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International Journal of Dentistry
Volume 2012 (2012), Article ID 821383, 14 pages
http://dx.doi.org/10.1155/2012/821383
Review Article

Host-Bacteria Crosstalk at the Dentogingival Junction

1Department of Periodontology, Institute of Dentistry, University of Turku, Lemminkäisenkatu 2, 20520 Turku, Finland
2Department of Cariology, Institute of Dentistry, University of Turku, Lemminkäisenkatu 2, 20520 Turku, Finland
3Department of Biochemistry and Food Chemistry, University of Turku, 20520 Turku, Finland
4Department of Periodontology, Institute of Dentistry, University of Helsinki, 00014 Helsinki, Finland
5Department of Oral and Maxillofacial Surgery, Helsinki University Central Hospital, 00290 Helsinki, Finland

Received 10 April 2012; Revised 22 May 2012; Accepted 22 May 2012

Academic Editor: Edvaldo Antonio Ribeiro Rosa

Copyright © 2012 M. T. Pöllänen et al. This is an open access article distributed under the Creative Commons Attribution License, which permits unrestricted use, distribution, and reproduction in any medium, provided the original work is properly cited.

Abstract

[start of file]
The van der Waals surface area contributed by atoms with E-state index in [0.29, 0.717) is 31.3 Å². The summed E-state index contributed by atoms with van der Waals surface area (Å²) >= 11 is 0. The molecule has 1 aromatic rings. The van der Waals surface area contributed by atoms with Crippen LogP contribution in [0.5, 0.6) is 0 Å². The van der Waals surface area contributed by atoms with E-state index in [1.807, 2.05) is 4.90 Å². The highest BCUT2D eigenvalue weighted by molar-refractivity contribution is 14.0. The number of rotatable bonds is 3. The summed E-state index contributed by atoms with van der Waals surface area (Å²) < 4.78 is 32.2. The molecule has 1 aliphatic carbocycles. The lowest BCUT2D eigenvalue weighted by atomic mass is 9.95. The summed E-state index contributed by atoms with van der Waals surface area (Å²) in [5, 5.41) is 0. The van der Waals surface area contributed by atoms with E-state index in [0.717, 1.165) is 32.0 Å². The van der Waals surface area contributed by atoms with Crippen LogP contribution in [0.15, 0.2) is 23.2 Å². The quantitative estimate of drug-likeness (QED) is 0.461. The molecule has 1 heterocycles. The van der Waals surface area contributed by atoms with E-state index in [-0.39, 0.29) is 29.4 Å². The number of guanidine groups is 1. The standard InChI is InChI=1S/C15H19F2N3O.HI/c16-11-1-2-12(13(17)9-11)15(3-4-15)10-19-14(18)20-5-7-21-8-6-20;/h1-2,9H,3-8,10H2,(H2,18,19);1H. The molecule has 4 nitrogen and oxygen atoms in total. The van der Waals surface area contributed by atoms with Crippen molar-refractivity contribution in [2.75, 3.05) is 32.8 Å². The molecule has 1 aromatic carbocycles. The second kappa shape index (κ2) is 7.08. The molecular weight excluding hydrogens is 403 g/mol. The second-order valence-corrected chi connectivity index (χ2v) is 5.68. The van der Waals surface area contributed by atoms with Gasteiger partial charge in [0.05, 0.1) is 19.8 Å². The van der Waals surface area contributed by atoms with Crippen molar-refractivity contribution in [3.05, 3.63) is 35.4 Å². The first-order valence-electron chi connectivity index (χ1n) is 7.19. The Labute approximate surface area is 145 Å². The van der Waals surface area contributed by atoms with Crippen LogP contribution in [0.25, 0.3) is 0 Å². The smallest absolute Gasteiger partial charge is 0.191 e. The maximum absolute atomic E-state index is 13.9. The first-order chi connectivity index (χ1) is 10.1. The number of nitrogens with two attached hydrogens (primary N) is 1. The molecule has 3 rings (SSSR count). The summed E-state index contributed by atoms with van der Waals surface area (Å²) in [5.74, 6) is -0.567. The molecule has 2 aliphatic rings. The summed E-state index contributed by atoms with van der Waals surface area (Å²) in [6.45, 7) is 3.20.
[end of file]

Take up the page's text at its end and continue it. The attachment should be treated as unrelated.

The dentogingival junction is of crucial importance in periodontal host defense both structurally and functionally. Oral bacteria exert a constant challenge to the host cells and tissues at the dentogingival junction. The host response is set up to eliminate the pathogens by the innate and adaptive defense mechanisms. In health, the commensal bacteria and the host defense mechanisms are in a dynamic steady state. During periodontal disease progression, the dental bacterial plaque, junctional epithelium (JE), inflammatory cells, connective tissue, and bone all go through a series of changes. The tissue homeostasis is turned into tissue destruction and progression of periodontitis. The classical study of Slots showed that in the bacterial plaque, the most remarkable change is the shift from gram-positive aerobic and facultatively anaerobic flora to a predominantly gram-negative and anaerobic flora. This has been later confirmed by several other studies. Furthermore, not only the shift of the bacterial flora to a more pathogenic one, but also bacterial growth as a biofilm on the tooth surface, allows the bacteria to communicate with each other and exert their virulence aimed at favoring their growth. This paper focuses on host-bacteria crosstalk at the dentogingival junction and the models studying it in vitro.